As a New South Welshman who spent several years living in Queensland, I feel the states’ unofficial mantra “Keep Queensland Weird” is a noble pursuit.
The world needs weird.
Not the ‘Federal Politics’ kind of weird, which is like a Stephen-King-horror-novel-with-a-terrifying-evil-clown-kind-of-weird.
No, I’m talking about a less volatile; better coiffed and more enjoyable kind of weirdness that helps us keep a fresh perspective on daily life.
Albert Einstein, Charles Dickens, Edgar Alan Poe, Leonardo da Vinci, Lucille Ball — all were geniuses in their own way who reminded us to see the world with wonderment by unapologetically pursuing their weirdness.
I’m no genius. I’m reminded of this every time I spend five minutes getting frustrated with the TV remote, then realise it’s the garage door opener — usually after the neighbour calls to tell me our Shepherd is repeatedly being knocked unconscious.
Though I’m no genius, I do consider myself weird.
And so do others.
Strangely not my readers – but my teenagers, who avoid eye contact whenever we’re in public because they’re afraid I’ll do something weird that will embarrass them.
Or as they jokingly say, “DESTROY OUR LIVES!”
Ok, maybe they’re not joking.
The truth is, though, they may feel being in the car with Dad while he orders Maccas in an Arnold Schwarzenegger voice could have a lasting impact on their reputations — or at the very least, completely screw up our dinner order — I believe the example of infusing random acts of weirdness into daily life is an important one.
That’s because being weird requires looking at a common situation in an uncommon way.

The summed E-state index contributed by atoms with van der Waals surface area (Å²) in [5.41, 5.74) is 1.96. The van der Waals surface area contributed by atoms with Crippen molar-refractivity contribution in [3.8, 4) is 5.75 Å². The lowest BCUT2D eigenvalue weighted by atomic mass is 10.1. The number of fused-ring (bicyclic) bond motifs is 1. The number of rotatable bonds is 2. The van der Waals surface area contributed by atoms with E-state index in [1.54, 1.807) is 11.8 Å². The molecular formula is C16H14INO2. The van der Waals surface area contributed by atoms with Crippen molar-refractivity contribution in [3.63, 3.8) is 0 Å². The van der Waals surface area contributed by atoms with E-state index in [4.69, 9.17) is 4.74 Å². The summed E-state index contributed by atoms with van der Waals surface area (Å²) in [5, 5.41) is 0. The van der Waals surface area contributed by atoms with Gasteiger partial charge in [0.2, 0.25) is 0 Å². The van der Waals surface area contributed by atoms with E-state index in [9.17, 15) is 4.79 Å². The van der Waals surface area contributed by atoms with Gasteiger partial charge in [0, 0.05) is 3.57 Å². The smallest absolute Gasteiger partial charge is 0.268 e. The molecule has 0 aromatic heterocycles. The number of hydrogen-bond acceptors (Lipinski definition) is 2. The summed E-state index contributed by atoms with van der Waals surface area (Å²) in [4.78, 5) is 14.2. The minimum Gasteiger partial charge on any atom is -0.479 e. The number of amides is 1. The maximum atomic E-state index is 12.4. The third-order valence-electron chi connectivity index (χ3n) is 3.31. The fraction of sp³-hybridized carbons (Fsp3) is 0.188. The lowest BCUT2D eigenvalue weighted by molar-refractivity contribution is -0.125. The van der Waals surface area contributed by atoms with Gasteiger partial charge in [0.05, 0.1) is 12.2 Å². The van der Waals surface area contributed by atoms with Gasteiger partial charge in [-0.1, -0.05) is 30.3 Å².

As a parent, there are few skills I want my children to develop that are more important than the ability to think unconventionally.
It’s that type of thinking that leads to technological breakthroughs, builds self-confidence and develops problem-solving skills.
Not counting me and my TV remote, of course.
Being able to tap into your weirdness can also help keep things in perspective when life gives you lemons (or melons, for those of you with dyslexia).
Being able to wield weirdness is like having Thor’s hammer to smash negativity and the mundane.
Although if you think you’re going to look as cool doing it, you’re kidding yourself.
Regardless, it’s an effective way of turning a bad situation into a better situation; an unfortunate circumstance into a laughable moment; Kanye West into… another laughable moment.
You get the idea.
The world is getting more plugged in and, coincidentally, more stressed out.
Weirdness is a necessary coping mechanism that benefits everyone.
So please do the responsible thing by embracing your weirdness.
Or even someone else’s.
But if they’re a Queenslander, you might want to make sure they put some pants on first.
Andrew Douglas is a long-suffering Aussie Digger who, after many hours of sitting in a pit with a notebook and pen writing his woes, has turned his hand to writing for leisure and entertainment in the comfort of his lounge room. He and his partner, Sonia, live in a 100-year-old home in southern NSW, where Andrew uses his home-repair skills to make improvements, such as being able to flush the toilet by turning on the garden tap.
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